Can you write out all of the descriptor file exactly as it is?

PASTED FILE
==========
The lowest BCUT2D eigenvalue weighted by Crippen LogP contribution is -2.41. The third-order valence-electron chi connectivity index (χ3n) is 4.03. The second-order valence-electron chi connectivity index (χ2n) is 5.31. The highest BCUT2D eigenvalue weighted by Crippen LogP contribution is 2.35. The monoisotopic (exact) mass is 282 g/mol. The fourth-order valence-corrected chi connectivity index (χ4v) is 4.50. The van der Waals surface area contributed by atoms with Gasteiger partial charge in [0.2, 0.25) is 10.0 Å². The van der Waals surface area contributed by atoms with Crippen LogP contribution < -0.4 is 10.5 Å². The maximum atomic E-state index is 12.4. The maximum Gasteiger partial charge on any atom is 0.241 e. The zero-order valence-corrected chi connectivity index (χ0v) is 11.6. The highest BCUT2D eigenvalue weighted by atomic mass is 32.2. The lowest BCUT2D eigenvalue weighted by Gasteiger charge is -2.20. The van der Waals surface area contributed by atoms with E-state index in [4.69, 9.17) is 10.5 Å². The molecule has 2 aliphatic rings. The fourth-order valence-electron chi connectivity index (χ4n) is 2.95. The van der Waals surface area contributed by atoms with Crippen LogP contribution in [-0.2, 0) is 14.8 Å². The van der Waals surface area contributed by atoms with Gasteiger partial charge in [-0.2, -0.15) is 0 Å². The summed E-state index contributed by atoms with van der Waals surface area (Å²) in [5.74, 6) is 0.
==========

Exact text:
The lowest BCUT2D eigenvalue weighted by Crippen LogP contribution is -2.41. The third-order valence-electron chi connectivity index (χ3n) is 4.03. The second-order valence-electron chi connectivity index (χ2n) is 5.31. The highest BCUT2D eigenvalue weighted by Crippen LogP contribution is 2.35. The monoisotopic (exact) mass is 282 g/mol. The fourth-order valence-corrected chi connectivity index (χ4v) is 4.50. The van der Waals surface area contributed by atoms with Gasteiger partial charge in [0.2, 0.25) is 10.0 Å². The van der Waals surface area contributed by atoms with Crippen LogP contribution < -0.4 is 10.5 Å². The maximum atomic E-state index is 12.4. The maximum Gasteiger partial charge on any atom is 0.241 e. The zero-order valence-corrected chi connectivity index (χ0v) is 11.6. The highest BCUT2D eigenvalue weighted by atomic mass is 32.2. The lowest BCUT2D eigenvalue weighted by Gasteiger charge is -2.20. The van der Waals surface area contributed by atoms with E-state index in [4.69, 9.17) is 10.5 Å². The molecule has 2 aliphatic rings. The fourth-order valence-electron chi connectivity index (χ4n) is 2.95. The van der Waals surface area contributed by atoms with Crippen LogP contribution in [-0.2, 0) is 14.8 Å². The van der Waals surface area contributed by atoms with Gasteiger partial charge in [-0.2, -0.15) is 0 Å². The summed E-state index contributed by atoms with van der Waals surface area (Å²) in [5.74, 6) is 0.